Agency is so much more than choice and voice

Agency is a concept that is familiar, but not always well understood in early childhood education and care (Burr & Degotardi, 2021). Whenever agency is made reference to in early childhood publications, the standard definition in the Glossary of the Early Years Learning Framework is often quoted to frame the discussion (see The Spoke – Tisdall, 2021; ACECQA, 2018; 2015). However, no further questioning of this definition is ever provided. I believe this has worked to further our misunderstandings of agency in early childhood, as it has much simplified and constricted what is a complex and important concept in human development and wellbeing.

Here is the definition in question –

Agency: being able to make choices and decisions, to influence events and to have an impact on one’s world (DEEWR, 2009, p.45)

From a critical theory lens, I ask:

  • Where did this definition originate from?
  • Who is being privileged in our considerations by this definition?
  • Who is missing from our considerations by this definition?

It can be easily argued that this definition focused on choice and influence privileges those who are in-language and independent in their movements … no guesses for who in our settings then might go largely unconsidered when facilitating meaningful opportunities for agency!

A deep dive across psychology and sociology research reveals this EYLF definition stems from a Westernised viewpoint centralising individual rights and independence. Though cross-cultural studies counter the belief that agency is a synonym for independence, and in fact affirm that it is our inter-dependence which strengthens agency (Helm, 2012), and herein lies the complexity.

Embracing interdependence in early childhood settings needs to involve appreciation of the power imbalance, or asymmetry, that exists in our interactions with children (Ghirotto & Mazzoni, 2013) and this requires recognition of how we should act ethically in order to design practices that involve children’s meaningful participation.

This approach I believe provides a much more inclusive space for an understanding of agency and opens up many considerations for our practices and interactions with all children in our settings:

  • Are children invited into daily rituals and routines, or are they told/taken to participate when the educator decides?
  • Are educators responsive to children’s non-verbal cues as communication of their wishes, or does the educator decide what’s best for them?
  • Do children have choice in when they want to eat, or does the educator decide when everyone eats together?
  • Are nappy changing and toileting times relaxed and respectful times of connection, or are they seen as educator tasks to complete?
  • Are doors open to outdoor spaces for children to access during periods of play, or do educators decide where children play and when?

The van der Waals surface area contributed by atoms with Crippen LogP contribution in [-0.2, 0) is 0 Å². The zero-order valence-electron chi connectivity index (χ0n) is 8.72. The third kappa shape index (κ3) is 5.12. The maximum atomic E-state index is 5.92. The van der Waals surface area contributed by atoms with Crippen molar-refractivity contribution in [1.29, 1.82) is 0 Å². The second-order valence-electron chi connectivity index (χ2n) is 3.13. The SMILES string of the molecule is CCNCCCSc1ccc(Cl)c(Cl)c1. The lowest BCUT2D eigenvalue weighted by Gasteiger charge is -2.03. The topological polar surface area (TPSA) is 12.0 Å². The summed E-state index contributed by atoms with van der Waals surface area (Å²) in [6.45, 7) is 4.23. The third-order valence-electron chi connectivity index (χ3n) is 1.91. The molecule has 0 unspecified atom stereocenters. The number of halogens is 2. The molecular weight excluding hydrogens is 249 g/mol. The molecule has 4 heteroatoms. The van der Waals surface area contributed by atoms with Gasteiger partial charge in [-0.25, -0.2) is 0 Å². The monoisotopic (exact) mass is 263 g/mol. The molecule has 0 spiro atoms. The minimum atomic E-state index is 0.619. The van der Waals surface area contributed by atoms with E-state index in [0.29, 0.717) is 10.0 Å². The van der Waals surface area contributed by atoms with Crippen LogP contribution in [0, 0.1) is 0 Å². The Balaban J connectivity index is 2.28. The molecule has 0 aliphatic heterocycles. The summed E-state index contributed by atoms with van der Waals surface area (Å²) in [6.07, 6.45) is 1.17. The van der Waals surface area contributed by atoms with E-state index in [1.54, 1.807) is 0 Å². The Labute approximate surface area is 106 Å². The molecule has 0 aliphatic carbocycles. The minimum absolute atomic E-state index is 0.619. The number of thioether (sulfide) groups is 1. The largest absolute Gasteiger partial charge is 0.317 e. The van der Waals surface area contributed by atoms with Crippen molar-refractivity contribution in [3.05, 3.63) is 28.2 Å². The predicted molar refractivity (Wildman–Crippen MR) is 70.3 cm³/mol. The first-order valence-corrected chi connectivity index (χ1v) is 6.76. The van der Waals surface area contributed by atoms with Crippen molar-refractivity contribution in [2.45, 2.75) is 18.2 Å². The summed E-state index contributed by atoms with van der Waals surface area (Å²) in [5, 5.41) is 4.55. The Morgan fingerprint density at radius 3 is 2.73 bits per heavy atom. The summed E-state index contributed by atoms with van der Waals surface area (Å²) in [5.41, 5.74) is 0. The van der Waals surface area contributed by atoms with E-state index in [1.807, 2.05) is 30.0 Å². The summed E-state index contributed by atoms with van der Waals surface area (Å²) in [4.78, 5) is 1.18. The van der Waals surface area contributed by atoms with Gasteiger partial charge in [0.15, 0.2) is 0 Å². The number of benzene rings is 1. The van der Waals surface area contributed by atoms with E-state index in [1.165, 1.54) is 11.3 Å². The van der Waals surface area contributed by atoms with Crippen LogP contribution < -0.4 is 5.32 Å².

• Do children have access to a visual depiction (ie. photo display) of their daily routine, or do they have to rely on educators’ verbal instructions to know what is happening next?
  • Are your interactions with children, and observations of their play mostly slow-paced, attuned and responsive times, or do you often feel hurried, and task focused?

A responsive interdependent interaction, or partnership in practice, can provide rich and regular opportunities for a child to grow awareness of their valued place in relationship to others, and in turn, time and space to assert their agency.

Next time you consider how you facilitate children’s agency in your program, I encourage you to go beyond a simple definition, and collaborate and embed intentional practices which recognise the value of interdependence and help you to be in genuine partnership with a child.

References

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ECA Recommends

Stepping back and stepping in: Promoting children’s agency
By Caroline Scott

Facilitating children’s agency is an important part of educators’ work. While the concept of children’s agency is familiar in Australian early childhood discourse, it has not always been clear how educators can support children in enacting their agency through everyday practices. This Research in Practice Series book presents an understanding of children’s agency that includes recognising the essential influence of educator practice and suggests different ways of engaging in practice to facilitate agency.

Purchase it on the ECA Shop here.

Tanya Burr

Tanya is a research assistant in the QUT School of Early Childhood and Inclusive Education. She is currently completing her PhD in Educational Studies at Macquarie University with her research focus on infant and toddler pedagogy. Tanya has a background in psychology and the early years. She has worked as a teacher, centre director, and early childhood consultant for state-based and national organisations for the past 20 years.

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